Medical tourism industry under microscopeThe old St Joseph Hosital in St Peter.
By Tony Best | Wed, April 25, 2012 - 12:00 AM
Barbados’ emerging health-tourism industry may soon come under close foreign scrutiny.
That’s going to happen when some Canadian researchers study the facilities and quality of service being provided to patients from some of the world’s richest nations when they turn to Barbados for health care services.
But Barbados isn’t the only one under an academic microscope. Canada’s Simon Fraser University, which established a Medical Tourism Research Group four years ago, is sending some health professors and other researchers to Mongolia, India and Guatemala during the next year to study what the countries are offering foreign patients, the risks involved and how the growing sector is affecting local health care services.
Barbados’ emergence caught the eye of Canadians in general and health professors and researchers in particular when a group of American investors decided to transform the St Joseph Hospital in St Peter into a modern facility designed to serve foreign and local patients.
In addition, a fertility centre in Barbados is successfully attracting couples from Britain and North America, and an American offshore medical university recently opened its classrooms to foreign students shortly after the University of the West Indies’ Cave Hill Campus launched its own medical school with an eye on Caribbean and foreign students. The medical tourism industry in Barbados is attracting increasing attention abroad and that high visibility has raised questions about risks, services and challenges.
“Patients from more economically developed countries are flocking to developing countries to receive treatment for everything from elective cosmetic procedures to complex surgeries such as organ transplants and reproductive treatment, controversial stem-cell procedures and multiple sclerosis liberty treatment,” Simon Fraser University said on its website.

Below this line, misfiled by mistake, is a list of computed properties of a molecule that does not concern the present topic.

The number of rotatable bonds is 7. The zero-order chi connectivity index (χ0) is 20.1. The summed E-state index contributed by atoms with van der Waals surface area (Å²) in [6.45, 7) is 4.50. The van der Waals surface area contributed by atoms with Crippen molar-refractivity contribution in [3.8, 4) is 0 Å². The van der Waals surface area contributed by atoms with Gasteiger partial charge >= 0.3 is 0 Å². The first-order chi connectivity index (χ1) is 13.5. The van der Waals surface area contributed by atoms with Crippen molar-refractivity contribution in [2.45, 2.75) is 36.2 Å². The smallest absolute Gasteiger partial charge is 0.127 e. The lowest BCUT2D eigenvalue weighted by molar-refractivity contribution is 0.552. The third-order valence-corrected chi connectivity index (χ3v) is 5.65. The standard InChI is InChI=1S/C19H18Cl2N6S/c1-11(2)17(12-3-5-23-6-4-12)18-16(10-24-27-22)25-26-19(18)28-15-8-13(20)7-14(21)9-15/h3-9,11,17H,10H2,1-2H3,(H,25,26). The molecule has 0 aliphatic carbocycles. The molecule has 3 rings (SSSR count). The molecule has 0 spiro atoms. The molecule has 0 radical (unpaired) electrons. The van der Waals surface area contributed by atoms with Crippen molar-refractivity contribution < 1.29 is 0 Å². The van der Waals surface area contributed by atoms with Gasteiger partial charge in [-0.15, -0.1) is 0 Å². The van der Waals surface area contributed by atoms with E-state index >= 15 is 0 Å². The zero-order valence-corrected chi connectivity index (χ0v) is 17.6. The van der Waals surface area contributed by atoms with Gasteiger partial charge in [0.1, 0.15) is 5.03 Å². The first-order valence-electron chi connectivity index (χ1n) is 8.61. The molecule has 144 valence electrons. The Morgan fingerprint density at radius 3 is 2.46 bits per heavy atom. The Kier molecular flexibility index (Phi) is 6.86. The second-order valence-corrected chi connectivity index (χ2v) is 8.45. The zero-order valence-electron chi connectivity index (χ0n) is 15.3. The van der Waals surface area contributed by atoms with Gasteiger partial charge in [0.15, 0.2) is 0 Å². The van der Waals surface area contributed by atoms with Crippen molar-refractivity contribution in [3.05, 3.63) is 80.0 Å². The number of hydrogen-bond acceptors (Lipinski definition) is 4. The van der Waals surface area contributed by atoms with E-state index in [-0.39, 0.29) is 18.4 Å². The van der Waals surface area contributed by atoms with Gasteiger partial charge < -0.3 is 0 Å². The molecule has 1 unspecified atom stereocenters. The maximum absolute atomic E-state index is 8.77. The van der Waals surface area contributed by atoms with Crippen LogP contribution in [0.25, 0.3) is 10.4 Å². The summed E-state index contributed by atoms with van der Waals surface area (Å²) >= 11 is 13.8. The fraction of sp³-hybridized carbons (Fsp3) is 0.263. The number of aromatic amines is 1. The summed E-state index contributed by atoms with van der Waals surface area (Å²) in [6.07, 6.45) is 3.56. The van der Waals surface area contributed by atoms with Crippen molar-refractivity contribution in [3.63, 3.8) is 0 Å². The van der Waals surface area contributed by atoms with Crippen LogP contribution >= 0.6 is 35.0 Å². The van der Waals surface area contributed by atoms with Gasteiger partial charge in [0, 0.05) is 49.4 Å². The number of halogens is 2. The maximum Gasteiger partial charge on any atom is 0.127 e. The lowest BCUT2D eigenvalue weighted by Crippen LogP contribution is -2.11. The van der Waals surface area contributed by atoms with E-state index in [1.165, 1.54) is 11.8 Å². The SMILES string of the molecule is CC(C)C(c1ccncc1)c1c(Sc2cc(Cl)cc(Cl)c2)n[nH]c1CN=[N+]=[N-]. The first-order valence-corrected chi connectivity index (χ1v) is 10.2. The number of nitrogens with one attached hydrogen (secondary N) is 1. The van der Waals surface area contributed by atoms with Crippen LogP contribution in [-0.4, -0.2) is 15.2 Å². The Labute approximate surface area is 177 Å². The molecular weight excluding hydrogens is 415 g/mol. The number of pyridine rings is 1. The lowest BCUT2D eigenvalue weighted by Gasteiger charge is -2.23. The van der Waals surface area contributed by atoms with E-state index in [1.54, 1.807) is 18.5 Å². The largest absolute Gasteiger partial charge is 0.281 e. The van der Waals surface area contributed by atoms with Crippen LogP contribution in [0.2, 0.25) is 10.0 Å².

Lack of academic research
“The medical tourism industry is booming.
But there is a surprising lack of academic research into the industry size, the ethics and risks of medical tourism, and the effects it can have on developing countries and local health services.”
As examples of what has stirred its interest in what are being called “patients without borders”, the University cited the case of Barbados which is being used by American investors to recruit “United States and Canadian physicians to buy time-share style membership in a renovated hospital and bring their patients there for surgery”.
Then there is Chennai, India, which was attracting “Canadians in surprising numbers” seeking orthopaedic surgery in order to bypass wait lines at home and procedures not readily available in Canada, such as hip resurfacing, SFU stated.
“We found that many Canadians are relying on informal testimonies and anecdotal information from the Internet to make important decisions for surgical care,” said Dr Valorie Crooks, an SFU associate professor of health geography.
“I think people would be surprised to know that people are choosing to go abroad for medical care more often than you would think,” added Professor Crooks.
“There’s a lot of public discussion of wait times as the reason people go abroad for surgery, but from our research we know the things prompting Canadians to go abroad are much more diverse.
”Simon Fraser University’s studies in Barbados and other countries are being financed by a CAN$520 000 (BDS$1.02 million) grant from the Canadian Institutes of Health.
“There’s a lot of speculation that medical tourism is great for locals because it brings in money and jobs,” said Crooks, “But on the other hand, it shifts the focus to high-end surgeries and facilities for treating international patients. There is very little evidence one way or another to prove these two theories.”
Hence the need for the studies.
SFU, which is based in Vancouver, British Columbia, has about 30 000 students, 100 000 alumni and almost 3 000 faculty and staff. It’s often described as a “student-centred”, research-driven, community engaged” tertiary level educational institution that engages the world.
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